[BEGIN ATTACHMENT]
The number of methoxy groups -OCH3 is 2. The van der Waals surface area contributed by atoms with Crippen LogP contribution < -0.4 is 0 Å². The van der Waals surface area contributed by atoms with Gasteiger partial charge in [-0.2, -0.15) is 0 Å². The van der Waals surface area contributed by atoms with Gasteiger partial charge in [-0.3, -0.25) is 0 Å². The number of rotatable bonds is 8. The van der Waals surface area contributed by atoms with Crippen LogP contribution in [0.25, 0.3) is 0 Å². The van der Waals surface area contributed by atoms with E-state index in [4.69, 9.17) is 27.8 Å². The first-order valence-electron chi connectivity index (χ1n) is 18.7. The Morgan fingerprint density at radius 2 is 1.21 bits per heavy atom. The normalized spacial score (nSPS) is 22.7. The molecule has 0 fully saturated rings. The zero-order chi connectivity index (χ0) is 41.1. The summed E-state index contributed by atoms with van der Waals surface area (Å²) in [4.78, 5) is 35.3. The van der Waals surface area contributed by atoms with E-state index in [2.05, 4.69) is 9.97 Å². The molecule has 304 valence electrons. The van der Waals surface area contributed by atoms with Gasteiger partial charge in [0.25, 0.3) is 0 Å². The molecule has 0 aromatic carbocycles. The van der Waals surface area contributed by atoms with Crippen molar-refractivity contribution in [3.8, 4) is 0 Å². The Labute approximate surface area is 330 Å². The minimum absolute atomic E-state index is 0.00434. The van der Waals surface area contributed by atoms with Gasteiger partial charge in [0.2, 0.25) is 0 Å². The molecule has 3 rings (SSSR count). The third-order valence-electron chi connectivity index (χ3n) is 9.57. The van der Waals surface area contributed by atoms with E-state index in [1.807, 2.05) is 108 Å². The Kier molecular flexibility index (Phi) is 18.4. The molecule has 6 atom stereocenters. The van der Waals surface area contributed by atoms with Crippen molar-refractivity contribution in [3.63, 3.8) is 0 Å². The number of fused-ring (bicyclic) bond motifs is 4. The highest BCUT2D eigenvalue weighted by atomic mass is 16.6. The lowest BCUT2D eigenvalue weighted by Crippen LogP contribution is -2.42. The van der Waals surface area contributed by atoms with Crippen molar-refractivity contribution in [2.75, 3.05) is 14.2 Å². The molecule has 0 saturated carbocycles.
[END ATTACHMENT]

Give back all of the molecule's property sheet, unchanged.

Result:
The number of methoxy groups -OCH3 is 2. The van der Waals surface area contributed by atoms with Crippen LogP contribution < -0.4 is 0 Å². The van der Waals surface area contributed by atoms with Gasteiger partial charge in [-0.2, -0.15) is 0 Å². The van der Waals surface area contributed by atoms with Gasteiger partial charge in [-0.3, -0.25) is 0 Å². The number of rotatable bonds is 8. The van der Waals surface area contributed by atoms with Crippen LogP contribution in [0.25, 0.3) is 0 Å². The van der Waals surface area contributed by atoms with E-state index in [4.69, 9.17) is 27.8 Å². The first-order valence-electron chi connectivity index (χ1n) is 18.7. The Morgan fingerprint density at radius 2 is 1.21 bits per heavy atom. The normalized spacial score (nSPS) is 22.7. The molecule has 0 fully saturated rings. The zero-order chi connectivity index (χ0) is 41.1. The summed E-state index contributed by atoms with van der Waals surface area (Å²) in [4.78, 5) is 35.3. The van der Waals surface area contributed by atoms with E-state index in [2.05, 4.69) is 9.97 Å². The molecule has 304 valence electrons. The van der Waals surface area contributed by atoms with Gasteiger partial charge in [0.25, 0.3) is 0 Å². The molecule has 0 aromatic carbocycles. The van der Waals surface area contributed by atoms with Crippen molar-refractivity contribution in [3.8, 4) is 0 Å². The Labute approximate surface area is 330 Å². The minimum absolute atomic E-state index is 0.00434. The van der Waals surface area contributed by atoms with Gasteiger partial charge in [0.2, 0.25) is 0 Å². The molecule has 3 rings (SSSR count). The third-order valence-electron chi connectivity index (χ3n) is 9.57. The van der Waals surface area contributed by atoms with E-state index in [1.807, 2.05) is 108 Å². The Kier molecular flexibility index (Phi) is 18.4. The molecule has 6 atom stereocenters. The van der Waals surface area contributed by atoms with Crippen molar-refractivity contribution in [3.63, 3.8) is 0 Å². The number of fused-ring (bicyclic) bond motifs is 4. The highest BCUT2D eigenvalue weighted by atomic mass is 16.6. The lowest BCUT2D eigenvalue weighted by Crippen LogP contribution is -2.42. The van der Waals surface area contributed by atoms with Crippen molar-refractivity contribution in [2.75, 3.05) is 14.2 Å². The molecule has 0 saturated carbocycles.